“A lot of people consider ’32 to ’34 the highlight of the classic Packards, but we’re not talking about the brass cars, because some of those are also very desirable. The major difference between the ’32s and the ’33s and ‘34’s, is that in ’33 they went to skirted front fenders and 17” wheels. The ’32s have the open fenders on the front and you can see the underneath of the side mounts. Some people like the fenders skirted and others like them unskirted. In fact, when I was looking for a car, I saw a ’33 that had the front skirts cut off.”

Armed with information, Ken did some shopping and found his ’32 Packard Deluxe Eight in Auburn, Washington.

“I would say it was a good driver,” said Ken. “A lot of it was still original. It had the original dash, chrome, headlights, and rear carpet. The paint job was done in 1994, and has held up very well. The first year I owned it, I re-chromed the side mount covers and showed the car at the Forest Grove Concours d’Elegance. It won first place in its class.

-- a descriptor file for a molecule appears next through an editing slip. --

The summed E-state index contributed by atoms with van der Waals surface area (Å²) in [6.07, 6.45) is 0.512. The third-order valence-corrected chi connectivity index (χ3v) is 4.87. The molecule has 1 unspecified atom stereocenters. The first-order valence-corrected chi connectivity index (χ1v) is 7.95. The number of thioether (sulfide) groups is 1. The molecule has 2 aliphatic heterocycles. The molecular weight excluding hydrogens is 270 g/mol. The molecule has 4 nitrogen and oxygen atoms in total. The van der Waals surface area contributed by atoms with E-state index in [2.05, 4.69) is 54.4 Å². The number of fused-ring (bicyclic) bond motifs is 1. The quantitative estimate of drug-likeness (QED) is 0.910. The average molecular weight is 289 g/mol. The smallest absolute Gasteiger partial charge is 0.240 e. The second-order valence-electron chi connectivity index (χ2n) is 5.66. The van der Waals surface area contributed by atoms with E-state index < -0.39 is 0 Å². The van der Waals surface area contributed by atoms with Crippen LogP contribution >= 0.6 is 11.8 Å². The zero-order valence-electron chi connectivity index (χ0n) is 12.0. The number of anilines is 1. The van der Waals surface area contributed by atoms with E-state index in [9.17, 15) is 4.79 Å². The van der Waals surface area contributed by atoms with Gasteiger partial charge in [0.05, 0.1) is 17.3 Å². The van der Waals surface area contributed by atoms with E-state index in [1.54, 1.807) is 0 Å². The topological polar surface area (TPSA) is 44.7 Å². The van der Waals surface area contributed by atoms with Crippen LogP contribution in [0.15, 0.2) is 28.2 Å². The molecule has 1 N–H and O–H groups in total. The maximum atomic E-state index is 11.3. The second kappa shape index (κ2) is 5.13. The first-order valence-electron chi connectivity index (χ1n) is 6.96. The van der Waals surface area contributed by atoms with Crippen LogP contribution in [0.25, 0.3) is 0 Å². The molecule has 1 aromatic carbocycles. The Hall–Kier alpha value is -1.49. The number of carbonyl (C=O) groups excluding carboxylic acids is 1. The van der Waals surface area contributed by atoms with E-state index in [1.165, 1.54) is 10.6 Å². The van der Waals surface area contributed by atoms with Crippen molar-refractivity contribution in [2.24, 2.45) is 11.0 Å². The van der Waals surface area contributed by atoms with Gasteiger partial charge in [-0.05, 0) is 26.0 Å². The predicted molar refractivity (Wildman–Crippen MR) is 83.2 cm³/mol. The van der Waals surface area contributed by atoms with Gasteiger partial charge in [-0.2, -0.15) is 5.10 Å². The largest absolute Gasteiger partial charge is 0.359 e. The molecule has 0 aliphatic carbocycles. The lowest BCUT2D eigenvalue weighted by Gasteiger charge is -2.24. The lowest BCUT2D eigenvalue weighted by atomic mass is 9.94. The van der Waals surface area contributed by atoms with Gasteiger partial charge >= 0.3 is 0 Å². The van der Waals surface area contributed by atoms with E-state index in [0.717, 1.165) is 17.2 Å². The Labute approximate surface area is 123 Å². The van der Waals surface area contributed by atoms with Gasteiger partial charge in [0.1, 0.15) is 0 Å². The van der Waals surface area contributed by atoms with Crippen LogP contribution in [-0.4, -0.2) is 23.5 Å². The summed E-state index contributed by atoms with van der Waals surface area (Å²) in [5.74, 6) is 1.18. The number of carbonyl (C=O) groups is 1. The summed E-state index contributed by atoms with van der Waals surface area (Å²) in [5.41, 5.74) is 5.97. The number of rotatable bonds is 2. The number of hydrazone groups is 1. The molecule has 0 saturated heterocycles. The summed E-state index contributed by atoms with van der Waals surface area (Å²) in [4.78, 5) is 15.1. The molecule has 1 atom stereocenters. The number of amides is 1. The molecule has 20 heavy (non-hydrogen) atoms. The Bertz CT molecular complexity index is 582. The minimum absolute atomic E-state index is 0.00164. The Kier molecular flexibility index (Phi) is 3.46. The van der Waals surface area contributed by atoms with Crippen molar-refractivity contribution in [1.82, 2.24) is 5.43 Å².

“The next year, I restored the wood grain dash and trim, installed a new wiring harness, a new leather interior, refurbished dash gauges, a new top, and re-chromed the headlights.

“I don’t know if I’m crazy, but there’s some script engraved on the headlight casings so I sent them back East and had the script over-engraved. When rechromed, they came out like new. If you don’t over-engrave before plating the chrome fills the script in. That’s the detail I went to on the headlights. Whether anybody notices it? Probably not.”

Before long Ken turned his attention to the car’s mechanical condition.